The Metamorphoses in the Grimani Palace in Venice

Aug 2, 2019 | art, history, painting, palace | 0 comments

 

The Grimani Palace in Venice is one of the most interesting places of the town for those who love Renaissance. The Palace in fact has a rich frescoed decoration, often inspired by mythological episodes.

During the 16th century the book which more than every other was used as source for mythological tales was the Metamorphoses by the famous Latin poet Ovid (43 b.C- 17 A.D.).

Apollo’s Room

In the wonderful Apollo’s room, we can discover the story of the Silenus Marsyas: he played the flute so well that all the people were encharmed by it, saying he was more talented than Apollo.

Marsyas, who was proud, didn’t contradict them, until one day his fame got to the God, who challenged him. The winner would have the right to do what he wanted to the other.

Finally, Apollo was declared the winner and then he decided to punish Marsyas for his pride and he tied him to a tree to rip him alive. From Marsyas’ blood a creek was created, in which streamed the tears of the broken companions.

In the room ceiling, decorated with stuccoes by Giovanni da Udine in 1540, we can see the tragic story of Marsyas, in four squares made in fresco by Francesco Salviati.

Francesco Salviati and Giovanni da Udine, Stories of Marsyas, Grimani Palace, Venice

Francesco Salviati and Giovanni da Udine, Stories of Marsyas, Grimani Palace, Venice

In the first Marsyas plays the flute and dances while Apollo, seated, points him to two Nymphs who are attending the race.

In the second square Olympus, Marsyas’ lover, kneeling before Apollo, begs him to save the satyr’s life, while on the left there is a female figure who symbolizes the Earth and on the right a river figure, who represents the Water; it is a way to intend that Nature joins the supplication.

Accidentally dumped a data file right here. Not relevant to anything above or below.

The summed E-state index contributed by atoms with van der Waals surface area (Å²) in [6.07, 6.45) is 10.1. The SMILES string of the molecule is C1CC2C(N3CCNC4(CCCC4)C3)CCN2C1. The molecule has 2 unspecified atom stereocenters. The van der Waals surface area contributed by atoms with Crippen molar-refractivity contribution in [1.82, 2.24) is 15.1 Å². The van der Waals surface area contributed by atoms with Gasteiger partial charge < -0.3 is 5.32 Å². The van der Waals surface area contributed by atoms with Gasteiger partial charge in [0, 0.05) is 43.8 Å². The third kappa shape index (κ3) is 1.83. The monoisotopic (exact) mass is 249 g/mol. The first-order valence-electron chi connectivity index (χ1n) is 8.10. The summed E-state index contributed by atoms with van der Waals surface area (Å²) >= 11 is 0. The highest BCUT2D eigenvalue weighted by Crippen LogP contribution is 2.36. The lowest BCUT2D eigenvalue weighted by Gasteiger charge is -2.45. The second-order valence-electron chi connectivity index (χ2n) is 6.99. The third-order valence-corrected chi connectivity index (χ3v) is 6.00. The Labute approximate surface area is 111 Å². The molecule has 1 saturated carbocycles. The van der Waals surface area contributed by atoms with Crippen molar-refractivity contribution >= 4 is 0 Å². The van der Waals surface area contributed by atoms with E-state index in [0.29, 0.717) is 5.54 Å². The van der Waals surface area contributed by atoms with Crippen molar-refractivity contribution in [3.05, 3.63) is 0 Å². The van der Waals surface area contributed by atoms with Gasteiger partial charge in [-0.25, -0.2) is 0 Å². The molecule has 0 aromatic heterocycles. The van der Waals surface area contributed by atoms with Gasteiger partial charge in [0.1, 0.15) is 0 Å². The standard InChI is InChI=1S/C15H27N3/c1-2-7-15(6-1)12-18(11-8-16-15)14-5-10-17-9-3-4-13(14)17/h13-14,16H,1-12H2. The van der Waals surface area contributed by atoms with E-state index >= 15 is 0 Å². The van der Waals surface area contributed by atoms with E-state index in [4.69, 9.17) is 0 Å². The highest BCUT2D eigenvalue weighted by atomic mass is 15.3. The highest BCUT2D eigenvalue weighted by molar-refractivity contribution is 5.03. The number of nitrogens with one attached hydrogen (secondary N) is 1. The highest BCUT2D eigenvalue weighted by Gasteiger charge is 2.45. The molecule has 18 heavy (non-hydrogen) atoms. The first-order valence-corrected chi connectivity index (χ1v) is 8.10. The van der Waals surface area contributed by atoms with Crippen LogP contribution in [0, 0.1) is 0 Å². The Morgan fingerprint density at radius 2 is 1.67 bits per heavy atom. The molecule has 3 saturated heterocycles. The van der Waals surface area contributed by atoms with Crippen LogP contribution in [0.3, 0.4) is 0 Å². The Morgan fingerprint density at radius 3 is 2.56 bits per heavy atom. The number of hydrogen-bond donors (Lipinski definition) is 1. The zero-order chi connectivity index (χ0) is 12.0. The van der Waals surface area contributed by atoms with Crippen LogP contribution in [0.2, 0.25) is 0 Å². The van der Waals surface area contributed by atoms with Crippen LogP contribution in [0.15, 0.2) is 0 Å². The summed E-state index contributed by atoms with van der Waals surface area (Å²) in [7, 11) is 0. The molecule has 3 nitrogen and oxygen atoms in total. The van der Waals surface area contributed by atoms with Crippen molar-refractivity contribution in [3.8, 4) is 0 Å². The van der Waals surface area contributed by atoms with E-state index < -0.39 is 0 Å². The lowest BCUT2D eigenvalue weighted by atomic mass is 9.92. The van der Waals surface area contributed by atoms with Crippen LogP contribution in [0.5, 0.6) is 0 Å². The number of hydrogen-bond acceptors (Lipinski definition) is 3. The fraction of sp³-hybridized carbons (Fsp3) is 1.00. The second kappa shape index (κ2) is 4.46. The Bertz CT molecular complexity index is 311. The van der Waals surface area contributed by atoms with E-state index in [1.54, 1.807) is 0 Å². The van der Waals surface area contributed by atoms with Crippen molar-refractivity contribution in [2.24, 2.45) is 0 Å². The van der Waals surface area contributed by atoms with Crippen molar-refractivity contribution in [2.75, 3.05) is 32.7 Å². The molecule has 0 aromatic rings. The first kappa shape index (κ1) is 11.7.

In the third Apollo, with the Laurel crown, is attending the execution, while the Scytian, kneeling, has a knife in a hand pointing Marsyas, who is tied to the tree.

The last square represents the pain, expressed by a dancing Nymph, the Source and the old River.

Callisto’s Room

In the next room, Callisto’s room, the wonderful ceiling stuccoed by Giovanni da Udine in 1539, tells us another myth from the Metamorphoses by Ovid: Callisto was a very beautiful Nymph and Zeus seeing her while she was resting in a wood, fell in love with her.

Giovanni da Udine, Jove and Callisto, Grimani Palace, Venice

Giovanni da Udine, Jupiter and Callisto, Grimani Palace, Venice

To seduce Callisto, who was consecrated to Arthemis, and therefore had made a vow of chastity, Zeus decided to assume the appearance of the same Arthemis.

After a while Arthemis, with Callisto and her court, decides to rest having a bath at a source. Callisto, pregnant, at the beginning hesitated to undress, because she didn’t want to reveal she had lost virginity. But Arthemis, taking off her dress, discovers her betrayal.

Callisto was hunted and the Goddess Hera, to take revenge for the Zeus betrayal, transformed her in a bear.

Giovanni da Udine, Jove and Callisto, Grimani Palace, Venice

Giovanni da Udine, Jupiter and Callisto, Grimani Palace, Venice

The son, Arcades, born from the union with Zeus, grew up and he met during a hunting the bear, and when he was killing her, the father arrives, transforming mother and son in two Constellations: Ursa Major, the Great Bear and Ursa Minor the Little Bear.

Giovanni da Udine, Jove and Callisto, Grimani Palace, Venice

Giovanni da Udine, Jupiter and Callisto, Grimani Palace, Venice

In the ceiling we can see in the first square the Nymph Callisto seduced by Arthemis- Zeus; in the second the pregnant Nymph to the bath is hunted by the companions; in the third square Hera punishes Callisto transforming her in a bear; in the fourth Arcades is killing the mother; in the middle of the ceiling at last Zeus transforms mother and son in the constellations of the Great Bear and the Little Bear.

Giovanni da Udine, Jove and Callisto, Grimani Palace, Venice

Giovanni da Udine, Jupiter and Callisto, detail from the ceiling of the Grimani Palace, Venice

Francesca Ranieri
BestVeniceGuides.it
francescaranieri7@gmail.com